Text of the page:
visible current, and was surrounded by hills. We had nothing to eat and were not very near an establishment where food could be procured; however as we proceeded the lakes were frozen and we quickened our pace, stopping but twice for the hunters to smoke. Nevertheless the distance we completed was but trifling, and at night we halted near a lake, the men being tired and much bruised from constantly falling amongst thick broken wood and loose stones concealed under the snow. The night was blowing and hazy with snow. On the 30th we set out with the expectation of gaining the Slave Lake in the evening; but our progress was again impeded by the same causes as before so that the whole day was spent in forcing our way through thick woods and over snow-covered swamps. We had to walk over pointed and loose rocks which, sliding from under our feet, made our path dangerous and often threw us down several feet on sharp-edged stones lying beneath the snow. Once we had to climb a towering and almost perpendicular rock which not only detained us but was the cause of great anxiety for the safety of the women who, being heavily laden with furs and one of them with a child at her back, could not exert themselves with the activity which such a task required. Fortunately nothing serious occurred though one of them once fell with considerable violence. During the day one of the hunters broke through the ice but was soon extricated; when it became dark we halted near the Bow String Portage, greatly disappointed at not having reached the lake. The weather was cloudy, accompanied with thick mist and snow. The Indians expected to have found here a bear in its den and to have made a hearty meal of its flesh, indeed it had been the subject of conversation all day and they had even gone so far as to divide it, frequently asking me what part I preferred, but when we came to the spot--oh! lamentable! it had already fallen a prey to the devouring appetites of some more fortunate hunters who had only left sufficient evidence that such a thing had once existed, and we had merely the consolation of realising an old proverb. One of our men however caught a fish which, with the assistance of some weed scraped from the rocks (tripe de roche) which forms a glutinous substance, made us a tolerable supper; it was not of the most choice kind yet good enough for hungry men. While we were eating it I perceived one of the women busily employed scraping an old skin, the contents of which her husband presented us with. They consisted of pounded meat, fat, and a greater proportion of Indians' and deers' hair than either; and though such a mixture may not appear very alluring to an English stomach it was thought a great luxury after three days' privation in these cheerless regions of America. Indeed had it not been for the precaution and generosity of the Indians we must have gone without sustenance until we reached the fort. On the 1st of November our men began to make a raft to enable us to cross a river which was not even frozen at the edges. It was soon finished and three of us embarked, being seated up to the ankles in water. We each took a pine branch for a paddle and made an effort to gain the opposite shore in which, after some time (and not without strong apprehensions of drifting into the Slave Lake) we succeeded. In two hours the whole party was over, with a comfortable addition to it in the shape of some fine fish which the Indians had caught: of course we did not forget to take these friends with us and, after passing several lakes, to one of which we saw no termination, we halted within eight miles to the fort. The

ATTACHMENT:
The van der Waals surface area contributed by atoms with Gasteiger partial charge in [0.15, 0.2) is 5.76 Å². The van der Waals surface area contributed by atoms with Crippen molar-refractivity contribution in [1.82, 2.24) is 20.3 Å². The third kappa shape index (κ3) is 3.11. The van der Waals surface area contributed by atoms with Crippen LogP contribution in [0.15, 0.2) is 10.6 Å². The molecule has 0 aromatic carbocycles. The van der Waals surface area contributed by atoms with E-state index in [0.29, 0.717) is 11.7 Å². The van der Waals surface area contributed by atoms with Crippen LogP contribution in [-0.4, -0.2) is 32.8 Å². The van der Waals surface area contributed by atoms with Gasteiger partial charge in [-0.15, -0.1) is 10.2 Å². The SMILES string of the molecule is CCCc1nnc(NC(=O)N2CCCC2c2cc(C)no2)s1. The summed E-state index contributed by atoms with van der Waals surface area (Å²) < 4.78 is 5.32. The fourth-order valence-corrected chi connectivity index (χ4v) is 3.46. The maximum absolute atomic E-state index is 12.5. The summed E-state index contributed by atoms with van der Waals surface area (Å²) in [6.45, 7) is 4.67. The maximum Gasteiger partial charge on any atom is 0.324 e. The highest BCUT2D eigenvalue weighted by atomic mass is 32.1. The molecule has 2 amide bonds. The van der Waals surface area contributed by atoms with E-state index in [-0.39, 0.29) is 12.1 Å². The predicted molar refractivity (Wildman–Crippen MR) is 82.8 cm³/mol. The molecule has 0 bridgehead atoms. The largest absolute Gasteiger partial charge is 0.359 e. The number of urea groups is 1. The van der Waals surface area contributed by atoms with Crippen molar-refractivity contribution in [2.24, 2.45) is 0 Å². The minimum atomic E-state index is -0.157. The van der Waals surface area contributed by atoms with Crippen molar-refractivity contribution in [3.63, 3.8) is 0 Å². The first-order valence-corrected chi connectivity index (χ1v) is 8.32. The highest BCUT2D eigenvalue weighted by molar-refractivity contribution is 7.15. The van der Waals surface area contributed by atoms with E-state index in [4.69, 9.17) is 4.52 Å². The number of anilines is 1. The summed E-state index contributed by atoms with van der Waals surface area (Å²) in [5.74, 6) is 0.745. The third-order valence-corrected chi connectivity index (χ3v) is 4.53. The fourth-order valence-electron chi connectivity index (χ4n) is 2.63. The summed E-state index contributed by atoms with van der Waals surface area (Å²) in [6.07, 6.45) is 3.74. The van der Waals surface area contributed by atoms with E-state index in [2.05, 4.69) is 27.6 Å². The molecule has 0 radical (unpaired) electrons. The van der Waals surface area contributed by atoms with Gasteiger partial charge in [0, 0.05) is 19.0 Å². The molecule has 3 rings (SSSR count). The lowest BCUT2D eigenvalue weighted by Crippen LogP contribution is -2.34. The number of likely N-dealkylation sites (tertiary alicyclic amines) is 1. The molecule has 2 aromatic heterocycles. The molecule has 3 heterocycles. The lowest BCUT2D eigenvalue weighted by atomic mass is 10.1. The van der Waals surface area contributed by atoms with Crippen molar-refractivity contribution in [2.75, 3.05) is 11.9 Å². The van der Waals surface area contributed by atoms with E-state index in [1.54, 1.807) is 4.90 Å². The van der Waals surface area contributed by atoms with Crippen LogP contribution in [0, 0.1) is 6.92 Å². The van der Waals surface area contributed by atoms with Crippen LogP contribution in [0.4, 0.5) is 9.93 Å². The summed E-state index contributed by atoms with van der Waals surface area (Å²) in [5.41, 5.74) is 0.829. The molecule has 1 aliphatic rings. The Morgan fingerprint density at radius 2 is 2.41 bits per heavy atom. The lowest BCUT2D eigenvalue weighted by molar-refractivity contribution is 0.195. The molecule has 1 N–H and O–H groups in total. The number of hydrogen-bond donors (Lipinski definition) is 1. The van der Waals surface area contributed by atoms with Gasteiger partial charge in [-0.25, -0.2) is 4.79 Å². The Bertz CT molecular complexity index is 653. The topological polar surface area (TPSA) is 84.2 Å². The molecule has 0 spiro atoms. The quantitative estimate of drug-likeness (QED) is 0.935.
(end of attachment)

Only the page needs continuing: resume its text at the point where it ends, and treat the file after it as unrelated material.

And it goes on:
Great Slave Lake was not frozen. In crossing a narrow branch of the lake I fell through the ice but received no injury; and at noon we arrived at Fort Providence and were received by Mr. Weeks, a clerk of the North-West Company in charge of the establishment. I found several packets of letters for the officers, which I was desirous of sending to them immediately but, as the Indians and their wives complained of illness and inability to return without rest, a flagon of mixed spirits was given them and their sorrows were soon forgotten. In a quarter of an hour they pronounced themselves excellent hunters and capable of going anywhere; however their boasting ceased with the last drop of the bottle when a crying scene took place which would have continued half the night had not the magic of an additional quantity of spirits dried their tears and once more turned their mourning into joy. It was a satisfaction to me to behold these poor creatures enjoying themselves for they had behaved in the most exemplary and active manner towards the party, and with a generosity and sympathy seldom found even in the more civilised parts of the world, and the attention and affection which they manifested towards their wives evinced a benevolence of disposition and goodness of nature which could not fail to secure the approbation of the most indifferent observer. The accounts I here received of our goods were of so unsatisfactory a nature that I determined to proceed, as soon as the lake was frozen, to Moose-Deer Island or if necessary to the Athabasca Lake, both to inform myself of the grounds of the unceremonious and negligent manner in which the Expedition had been treated and to obtain a sufficient supply of ammunition and other stores to enable it to leave its present situation and proceed for the attainment of its ultimate object. November 9. I despatched to Fort Enterprise one of the men with the letters and a hundred musket-balls which Mr. Weeks lent me on condition that they should be returned the first opportunity. An Indian and his wife accompanied the messenger. Lieutenant Franklin was made acquainted with the exact state of things, and I awaited with much impatience the freezing of the lake. November 16. A band of Slave Indians came to the fort with a few furs and some bear's grease. Though we had not seen any of them it appeared that they had received information of our being in the country and knew the precise situation of our house, which they would have visited long ago but from the fear of being pillaged by the Copper Indians. I questioned the chief about the Great Bear and Marten Lakes, their distance from Fort Enterprise, etc., but his answers were so vague and unsatisfactory that they were not worth attention; his description of Bouleau's Route (which he said was the shortest and best and abundant in animals) was very defective though the relative points were sufficiently characteristic had we not possessed a better route. He had never been at the sea and knew nothing about the mouth of the Copper-Mine River. In the evening he made his young men dance and sometimes accompanied them himself. They had four